Research Review: November 2023

Following three consecutive months of performance struggles, financial markets rallied strongly in November as global investors welcomed evidence of cooling inflation and anticipated a near-term policy pivot by the Federal Reserve (Fed)—both of which helped drive a historical monthly easing across U.S. financial conditions. Global equity returns were robust and reflected an increase in breadth during the month, as international developed equities (MSCI EAFE Index) slightly outperformed domestic markets (S&P 500 Index), with emerging markets (MSCI Emerging Markets Index) close behind, earning total returns of 9.3%, 9.1%, and 8.0%, respectively. Consistent with the ongoing strong positive correlation between stock and bond returns, fixed income markets enjoyed solid performance in November, with core bonds (Bloomberg U.S. Aggregate Bond Index) returning 4.5%, the largest monthly gain since May 1985. A similar upward bias was witnessed across most major real assets sectors, with the rate-sensitive real estate investment trust (REIT) sector posting a double-digit gain and global listed infrastructure also exhibiting performance tailwinds. However, the global economic growth-sensitive commodity futures sector was one of the few major asset categories that declined in November.


Economic Update

Financial Markets Regain Footing as Financial Conditions Ease Meaningfully

The Fed’s initiation of the monetary policy tightening process following the global pandemic easing largesse, a move launched in December 2021, helped to tighten broader financial cond- itions considerably and represented a pivotal headwind to financial markets throughout 2022. This deliberate tightening in monetary conditions to reduce inflationary pressures meant a sharp increase in interest rates that also supported the U.S. dollar (USD), helped to invert the Treasury yield curve, and placed downward pressure on risk premiums across many key financial sectors.

When viewed in conjunction with early warning signs of a slowdown across the labor market, this data prompted financial market participants to quickly revise downward their expectations for how the policy rate might trend over the coming quarters.

Through October, the fed funds futures curve implied an expected year-end level for the policy rate of 4.67%. By November, however, futures traders had re-priced their expectations for the year-end policy level nearly 50 basis points lower to a 4.19% expected rate. Importantly, expectations for the first 25 basis-point cut to the policy rate were pulled forward as well, with October’s fed funds futures curve implying the first cut is expected in July 2024—versus the May 2024 implication of November’s pricing.


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Increasing market-based sentiment for a near-term Fed policy pivot helped lead to a dramatic easing in financial conditions in November, a key pillar of support behind November’s exceptionally strong financial market performance. The Goldman Sachs U.S. Financial Conditions Index, a composite comprised of inputs such as riskless interest rates, the U.S. dollar exchange rate, equity valuations, and credit risk premiums, notched its strongest monthly easing reading in its more than 40-year history, with a 0.9 percentage point decline in November.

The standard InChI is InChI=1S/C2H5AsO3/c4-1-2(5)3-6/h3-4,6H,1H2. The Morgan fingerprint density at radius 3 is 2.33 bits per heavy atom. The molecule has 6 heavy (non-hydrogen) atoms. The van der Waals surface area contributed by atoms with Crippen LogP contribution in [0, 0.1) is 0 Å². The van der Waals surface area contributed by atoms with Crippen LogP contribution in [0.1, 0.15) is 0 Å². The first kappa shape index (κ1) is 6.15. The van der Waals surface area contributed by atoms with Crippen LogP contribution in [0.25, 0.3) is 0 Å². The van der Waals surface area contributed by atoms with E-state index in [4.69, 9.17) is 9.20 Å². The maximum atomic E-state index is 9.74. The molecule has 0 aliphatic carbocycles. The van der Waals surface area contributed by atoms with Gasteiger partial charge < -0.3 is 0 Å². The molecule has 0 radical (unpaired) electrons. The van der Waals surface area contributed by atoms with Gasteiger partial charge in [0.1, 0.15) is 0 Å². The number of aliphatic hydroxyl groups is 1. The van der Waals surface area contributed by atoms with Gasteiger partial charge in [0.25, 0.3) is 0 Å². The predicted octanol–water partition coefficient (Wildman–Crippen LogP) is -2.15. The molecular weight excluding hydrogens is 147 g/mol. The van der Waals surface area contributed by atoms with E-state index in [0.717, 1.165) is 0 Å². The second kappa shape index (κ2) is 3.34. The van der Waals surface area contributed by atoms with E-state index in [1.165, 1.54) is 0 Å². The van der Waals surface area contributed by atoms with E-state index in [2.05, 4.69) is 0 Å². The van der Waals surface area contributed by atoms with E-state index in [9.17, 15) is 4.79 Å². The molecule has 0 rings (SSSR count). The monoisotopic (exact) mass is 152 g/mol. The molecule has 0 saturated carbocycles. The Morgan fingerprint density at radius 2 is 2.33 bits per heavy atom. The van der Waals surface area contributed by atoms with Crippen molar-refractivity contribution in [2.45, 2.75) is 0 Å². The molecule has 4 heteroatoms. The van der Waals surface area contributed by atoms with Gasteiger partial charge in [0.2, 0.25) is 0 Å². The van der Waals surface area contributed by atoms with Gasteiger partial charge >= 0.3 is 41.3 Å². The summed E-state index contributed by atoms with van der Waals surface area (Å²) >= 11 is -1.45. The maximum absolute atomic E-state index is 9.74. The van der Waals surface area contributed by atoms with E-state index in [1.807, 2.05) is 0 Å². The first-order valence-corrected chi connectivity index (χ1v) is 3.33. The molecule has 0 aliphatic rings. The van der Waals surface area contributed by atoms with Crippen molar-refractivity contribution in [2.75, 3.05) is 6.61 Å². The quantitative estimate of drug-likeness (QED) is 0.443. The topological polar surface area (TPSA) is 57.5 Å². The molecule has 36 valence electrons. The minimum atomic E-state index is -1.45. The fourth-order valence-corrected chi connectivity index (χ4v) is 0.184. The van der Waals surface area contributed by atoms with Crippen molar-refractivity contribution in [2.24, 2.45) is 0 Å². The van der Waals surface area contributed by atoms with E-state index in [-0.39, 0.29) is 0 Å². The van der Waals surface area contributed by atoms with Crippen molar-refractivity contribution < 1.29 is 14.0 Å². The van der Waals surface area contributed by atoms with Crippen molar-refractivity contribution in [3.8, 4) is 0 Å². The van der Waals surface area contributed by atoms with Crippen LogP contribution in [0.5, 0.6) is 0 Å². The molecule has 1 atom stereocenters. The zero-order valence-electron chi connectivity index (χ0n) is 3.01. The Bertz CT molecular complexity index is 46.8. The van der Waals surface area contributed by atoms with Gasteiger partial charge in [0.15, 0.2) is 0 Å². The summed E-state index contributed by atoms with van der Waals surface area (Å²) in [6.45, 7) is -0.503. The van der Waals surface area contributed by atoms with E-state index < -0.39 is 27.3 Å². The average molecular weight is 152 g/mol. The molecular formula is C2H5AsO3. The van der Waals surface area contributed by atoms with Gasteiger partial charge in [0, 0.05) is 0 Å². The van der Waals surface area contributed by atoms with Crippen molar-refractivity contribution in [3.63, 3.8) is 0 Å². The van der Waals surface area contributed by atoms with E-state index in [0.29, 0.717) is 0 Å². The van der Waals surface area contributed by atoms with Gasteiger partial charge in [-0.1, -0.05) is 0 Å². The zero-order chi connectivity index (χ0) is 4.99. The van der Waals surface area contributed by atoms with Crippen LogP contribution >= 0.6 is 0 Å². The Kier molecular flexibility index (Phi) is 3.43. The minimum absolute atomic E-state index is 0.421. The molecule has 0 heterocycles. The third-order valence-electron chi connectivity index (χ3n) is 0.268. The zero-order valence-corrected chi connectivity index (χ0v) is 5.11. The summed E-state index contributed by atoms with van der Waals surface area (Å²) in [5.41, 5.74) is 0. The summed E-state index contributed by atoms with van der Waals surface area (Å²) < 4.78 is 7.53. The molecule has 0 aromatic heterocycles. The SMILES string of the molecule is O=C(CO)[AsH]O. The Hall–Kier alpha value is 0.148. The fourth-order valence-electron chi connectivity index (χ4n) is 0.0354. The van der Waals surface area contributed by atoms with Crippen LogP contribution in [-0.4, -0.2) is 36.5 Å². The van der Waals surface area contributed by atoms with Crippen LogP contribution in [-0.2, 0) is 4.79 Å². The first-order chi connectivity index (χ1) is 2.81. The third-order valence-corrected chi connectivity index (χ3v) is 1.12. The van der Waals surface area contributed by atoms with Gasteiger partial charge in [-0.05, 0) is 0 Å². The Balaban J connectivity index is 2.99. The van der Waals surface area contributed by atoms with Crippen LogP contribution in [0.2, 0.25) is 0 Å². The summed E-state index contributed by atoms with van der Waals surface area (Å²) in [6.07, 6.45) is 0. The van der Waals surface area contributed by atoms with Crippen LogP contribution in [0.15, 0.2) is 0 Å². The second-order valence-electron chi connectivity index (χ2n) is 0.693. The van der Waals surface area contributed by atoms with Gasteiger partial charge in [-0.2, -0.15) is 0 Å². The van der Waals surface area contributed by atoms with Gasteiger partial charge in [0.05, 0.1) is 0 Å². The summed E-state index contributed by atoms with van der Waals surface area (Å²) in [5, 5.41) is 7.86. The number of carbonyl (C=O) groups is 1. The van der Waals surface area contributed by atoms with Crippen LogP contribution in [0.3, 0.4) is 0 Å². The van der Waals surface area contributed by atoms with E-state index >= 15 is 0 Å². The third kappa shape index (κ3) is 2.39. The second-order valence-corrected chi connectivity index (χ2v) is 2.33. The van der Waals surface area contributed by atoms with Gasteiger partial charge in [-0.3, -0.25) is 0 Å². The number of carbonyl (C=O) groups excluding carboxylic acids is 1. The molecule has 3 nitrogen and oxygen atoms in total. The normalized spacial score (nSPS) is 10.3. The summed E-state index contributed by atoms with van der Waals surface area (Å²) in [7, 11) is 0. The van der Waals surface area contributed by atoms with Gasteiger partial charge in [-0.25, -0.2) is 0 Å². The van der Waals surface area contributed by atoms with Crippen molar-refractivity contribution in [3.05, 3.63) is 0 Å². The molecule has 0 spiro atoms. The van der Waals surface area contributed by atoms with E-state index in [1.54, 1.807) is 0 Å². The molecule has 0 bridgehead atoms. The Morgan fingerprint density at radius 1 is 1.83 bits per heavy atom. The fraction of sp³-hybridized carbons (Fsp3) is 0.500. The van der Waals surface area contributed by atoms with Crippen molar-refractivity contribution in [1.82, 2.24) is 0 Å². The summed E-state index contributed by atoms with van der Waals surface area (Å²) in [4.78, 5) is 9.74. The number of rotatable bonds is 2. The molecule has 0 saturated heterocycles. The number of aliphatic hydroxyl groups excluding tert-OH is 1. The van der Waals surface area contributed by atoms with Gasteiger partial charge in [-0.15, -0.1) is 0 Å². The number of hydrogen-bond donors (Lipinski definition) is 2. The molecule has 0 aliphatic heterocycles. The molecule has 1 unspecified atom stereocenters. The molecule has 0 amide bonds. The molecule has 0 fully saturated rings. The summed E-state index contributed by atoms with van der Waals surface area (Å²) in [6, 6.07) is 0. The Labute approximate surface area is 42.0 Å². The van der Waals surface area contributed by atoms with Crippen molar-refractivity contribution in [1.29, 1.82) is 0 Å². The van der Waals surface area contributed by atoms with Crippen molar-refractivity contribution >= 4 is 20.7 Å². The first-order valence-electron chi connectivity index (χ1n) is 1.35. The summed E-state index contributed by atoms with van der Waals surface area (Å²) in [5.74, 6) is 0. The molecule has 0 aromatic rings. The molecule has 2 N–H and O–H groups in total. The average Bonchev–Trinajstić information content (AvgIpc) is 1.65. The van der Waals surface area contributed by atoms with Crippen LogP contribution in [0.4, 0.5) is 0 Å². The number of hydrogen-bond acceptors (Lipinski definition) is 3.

To conclude, increased visibility on a potential near-term policy reversal by the Fed—supported by moderating inflation, a recent cooling bias across the labor markets, and persistent cyclical growth pressures—helped ease financial conditions considerably and underpinned a broad-based rally across the financial market in November.


Market Summary



Global Equity

Global equity markets produced positive returns over the month of November. Falling inflation across developed markets benefited equity performance as investors saw reasons for easing hawkish monetary policies. Performance globally was led by information technology (IT), which was the top-performing sector across major regional equity indices, benefiting from expectations of lower interest rates.


Globally, the U.S. equity market was one of the top-performing regions. The S&P 500 Index and NASDAQ Index saw their most substantial monthly gains since July 2022. Performance over November was partly driven by October’s consumer price index (CPI) print, falling to 3.2% year-over-year from 3.7% in September. The so-called Magnificent Seven technology-related mega-cap stocks have been a primary driver of S&P 500 Index performance in 2023, but their influence declined in November’s rally, indicating a better breadth of solid performance.


European equities gained over 10%, outpacing the S&P 500 Index. Similar to the U.S., lower-than-expected inflation provided a positive backdrop for European stocks. Although inflation is declining, other economic data points showed weakness in the European economy. November’s PMI figure came in below 50, which marks the sixth consecutive month the data has signaled economic contraction. The financials sector was one of the top-performing sectors in the region, benefitting from stronger interest margins and higher profits.